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A homecoming, a celebration and a beginning: Welsh-Ryan Arena is back, and it’s unrecognizable

Welcome to the new Welsh-Ryan era.

Caleb Friedman

EVANSTON, Ill. — When Chris Collins walked into an empty Welsh-Ryan Arena in mid-October, he let his mind wander. There’s something about the freedom of an empty court at night that takes his thoughts to imaginative places. In an empty gym, Collins becomes a dreamer.

When Collins first took the Northwestern men’s head coaching job in March of 2013, he walked onto the court at an empty Welsh-Ryan Arena with his family, and he thought of his final high school game, when his Glenbrook North team lost a triple overtime playoff game in front of a capacity crowd. Collins made a similar trip to Welsh-Ryan two weeks ago, this time after a 18-month, $110 million renovation that turned Welsh-Ryan from a gym to an arena.

“Sometimes when you walk into buildings alone,” Collins said, “you can let your mind go to cool places. And you think of big games in there. That’s what I envisioned. I envisioned a big Big Ten game, and the place going nuts, and us making plays, and us getting wins, and you think of moments.”

Collins, women’s coach Joe McKeown and AD Jim Phillips all praised the building’s intimacy Friday, talking about electric atmospheres, recruiting victories and accessibility. With wider concourses, more elevators and tons of ADA-friendly features — notably increased railings throughout and ADA sections in nearly every part of the Arena — Welsh-Ryan Arena both has space to breathe and the coziness Northwestern needs to fill it. To design and build the arena, a Phillips-led group toured the country to see Arenas big and small, pro and college. Ultimately, downsizing from 8,117 to 7,039 seats, a tribute to when NU hosted the first NCAA Tournament in 1939, made sense.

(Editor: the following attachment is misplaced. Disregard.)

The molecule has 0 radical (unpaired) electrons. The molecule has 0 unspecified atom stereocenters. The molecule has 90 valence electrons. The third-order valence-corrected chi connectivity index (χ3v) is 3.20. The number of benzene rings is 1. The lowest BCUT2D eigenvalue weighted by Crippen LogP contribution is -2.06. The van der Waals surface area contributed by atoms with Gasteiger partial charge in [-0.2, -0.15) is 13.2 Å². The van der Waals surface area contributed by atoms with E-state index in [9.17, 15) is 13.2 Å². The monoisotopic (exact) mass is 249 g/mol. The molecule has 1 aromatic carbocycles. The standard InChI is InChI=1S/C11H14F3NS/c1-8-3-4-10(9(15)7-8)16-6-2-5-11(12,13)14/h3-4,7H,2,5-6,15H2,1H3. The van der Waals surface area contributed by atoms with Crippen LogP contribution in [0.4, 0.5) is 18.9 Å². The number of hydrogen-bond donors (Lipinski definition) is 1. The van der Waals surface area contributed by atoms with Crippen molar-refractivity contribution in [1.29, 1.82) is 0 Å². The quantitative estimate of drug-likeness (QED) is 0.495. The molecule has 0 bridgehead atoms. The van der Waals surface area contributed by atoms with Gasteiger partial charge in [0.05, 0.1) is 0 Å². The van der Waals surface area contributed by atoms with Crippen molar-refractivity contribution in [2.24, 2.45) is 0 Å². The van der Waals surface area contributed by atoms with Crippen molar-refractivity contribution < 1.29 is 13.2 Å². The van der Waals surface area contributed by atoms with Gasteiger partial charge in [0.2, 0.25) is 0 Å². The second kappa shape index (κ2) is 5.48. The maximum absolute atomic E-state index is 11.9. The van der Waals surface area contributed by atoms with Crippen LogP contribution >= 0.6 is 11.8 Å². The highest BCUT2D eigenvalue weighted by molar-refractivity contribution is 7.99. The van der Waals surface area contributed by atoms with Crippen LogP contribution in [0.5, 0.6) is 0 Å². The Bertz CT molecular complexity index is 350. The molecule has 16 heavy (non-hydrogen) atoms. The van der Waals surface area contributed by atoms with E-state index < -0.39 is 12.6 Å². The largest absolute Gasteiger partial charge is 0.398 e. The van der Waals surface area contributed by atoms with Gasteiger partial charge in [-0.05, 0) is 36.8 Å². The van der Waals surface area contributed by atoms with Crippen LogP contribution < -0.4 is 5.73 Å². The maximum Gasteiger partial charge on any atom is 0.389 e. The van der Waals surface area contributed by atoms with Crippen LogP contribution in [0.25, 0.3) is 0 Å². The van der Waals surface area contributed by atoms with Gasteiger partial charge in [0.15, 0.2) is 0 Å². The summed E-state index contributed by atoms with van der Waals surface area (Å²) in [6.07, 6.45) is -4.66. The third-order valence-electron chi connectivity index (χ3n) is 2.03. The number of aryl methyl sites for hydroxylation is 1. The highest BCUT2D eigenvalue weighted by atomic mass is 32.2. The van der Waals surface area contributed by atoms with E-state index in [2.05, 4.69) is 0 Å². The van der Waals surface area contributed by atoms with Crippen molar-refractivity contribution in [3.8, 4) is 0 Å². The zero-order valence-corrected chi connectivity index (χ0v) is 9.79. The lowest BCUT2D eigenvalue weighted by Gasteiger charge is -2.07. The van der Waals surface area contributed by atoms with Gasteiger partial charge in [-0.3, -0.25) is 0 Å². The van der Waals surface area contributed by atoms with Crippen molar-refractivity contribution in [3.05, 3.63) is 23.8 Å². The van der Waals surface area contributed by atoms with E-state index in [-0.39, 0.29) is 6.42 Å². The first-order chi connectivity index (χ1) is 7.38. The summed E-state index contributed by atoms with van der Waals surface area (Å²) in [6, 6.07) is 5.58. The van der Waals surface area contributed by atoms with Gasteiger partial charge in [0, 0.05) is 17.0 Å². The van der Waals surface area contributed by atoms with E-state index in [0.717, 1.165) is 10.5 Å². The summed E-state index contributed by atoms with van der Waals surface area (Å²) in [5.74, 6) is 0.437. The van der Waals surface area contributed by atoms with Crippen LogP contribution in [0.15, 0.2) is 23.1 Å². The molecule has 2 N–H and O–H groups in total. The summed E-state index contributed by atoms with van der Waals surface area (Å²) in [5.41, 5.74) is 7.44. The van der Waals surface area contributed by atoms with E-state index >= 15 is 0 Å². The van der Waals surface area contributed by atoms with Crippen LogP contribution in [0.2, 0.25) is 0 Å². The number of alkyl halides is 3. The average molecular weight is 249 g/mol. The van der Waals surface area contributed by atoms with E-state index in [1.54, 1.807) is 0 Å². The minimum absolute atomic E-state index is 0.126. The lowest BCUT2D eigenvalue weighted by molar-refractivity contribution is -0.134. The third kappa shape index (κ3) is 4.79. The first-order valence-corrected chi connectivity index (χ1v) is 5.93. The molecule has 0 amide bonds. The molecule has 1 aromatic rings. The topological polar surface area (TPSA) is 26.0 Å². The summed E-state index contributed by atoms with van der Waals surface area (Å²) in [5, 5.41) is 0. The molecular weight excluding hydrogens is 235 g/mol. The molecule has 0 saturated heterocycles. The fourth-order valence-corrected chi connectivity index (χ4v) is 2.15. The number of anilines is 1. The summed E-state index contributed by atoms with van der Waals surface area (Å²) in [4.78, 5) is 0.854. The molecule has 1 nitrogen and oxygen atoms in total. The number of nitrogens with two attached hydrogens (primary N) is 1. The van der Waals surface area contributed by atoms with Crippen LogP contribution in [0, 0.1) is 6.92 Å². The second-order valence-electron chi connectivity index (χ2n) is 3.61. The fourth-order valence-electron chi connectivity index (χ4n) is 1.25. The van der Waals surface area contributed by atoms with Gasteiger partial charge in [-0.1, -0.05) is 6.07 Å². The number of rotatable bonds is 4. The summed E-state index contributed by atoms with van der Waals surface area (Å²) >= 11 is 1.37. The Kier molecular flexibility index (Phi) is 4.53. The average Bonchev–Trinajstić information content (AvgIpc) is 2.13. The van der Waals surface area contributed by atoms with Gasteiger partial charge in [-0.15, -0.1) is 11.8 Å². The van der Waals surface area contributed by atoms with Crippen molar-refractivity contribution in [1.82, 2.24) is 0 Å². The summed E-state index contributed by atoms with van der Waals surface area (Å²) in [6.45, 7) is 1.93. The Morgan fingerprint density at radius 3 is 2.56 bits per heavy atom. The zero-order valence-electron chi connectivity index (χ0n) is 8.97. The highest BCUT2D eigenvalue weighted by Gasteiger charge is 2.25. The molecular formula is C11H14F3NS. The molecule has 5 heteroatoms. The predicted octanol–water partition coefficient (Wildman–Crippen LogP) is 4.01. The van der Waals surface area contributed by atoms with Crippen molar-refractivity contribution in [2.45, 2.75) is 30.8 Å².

“It fits us,” Collins said.

The new Arena features a new jumbotron suspended over the light hardwood court, and an electronic ribbon that neatly curls around the arena. There are 101 televisions throughout the concourses, which weren’t much more than plain hallways before. There’s a legit third level, and there truly are no bad seats in the arena. Unlike old Welsh-Ryan, fans are in the dark and the court is lit up.

Caleb Friedman

Pat Ryan said Friday the arena was a sign of commitment to a university that strives for greatness in all areas. Collins says that comes with heightened responsibility on his end.

“Obviously that makes me hungrier to do my part,” Collins said.

When Phillips spoke to reporters in the southeast end of the arena Friday, just steps away from where Collins addressed a packed arena on selection Sunday 20 months earlier, his message was nearly identical to Collins’s on that March afternoon.

“Some would say this is the end, because we cut the ribbon and this was a long process,” Phillips said. “I’d beg to differ. This is just the beginning.”

The new Welsh-Ryan has everything a coach could want, even a coach with a Cameron-Indoor-sized imagination like Collins. It isn’t a basketball cathedral just yet, though. It will take on-court winning to push students over a mile-and-a-half northwest to the arena, and it will take years to fully ingrain basketball into the school’s culture, especially in a way that makes the new Welsh-Ryan the home-court advantage Collins craves.

Still, Collins has seen the build at Northwestern from the ground up, and he knows how much the new Welsh-Ryan Arena means for his program.

“To be able to see this come to fruition,” Collins said, “to be able to see what we have, and what our future holds, it was a special night for me.”

There was a basketball game played Friday, but the night wasn’t about the basketball, at least not Friday’s basketball. It was a night about the future, a future Collins has dreamed about for a long time. And, if he has it his way, that future will come sooner rather than later.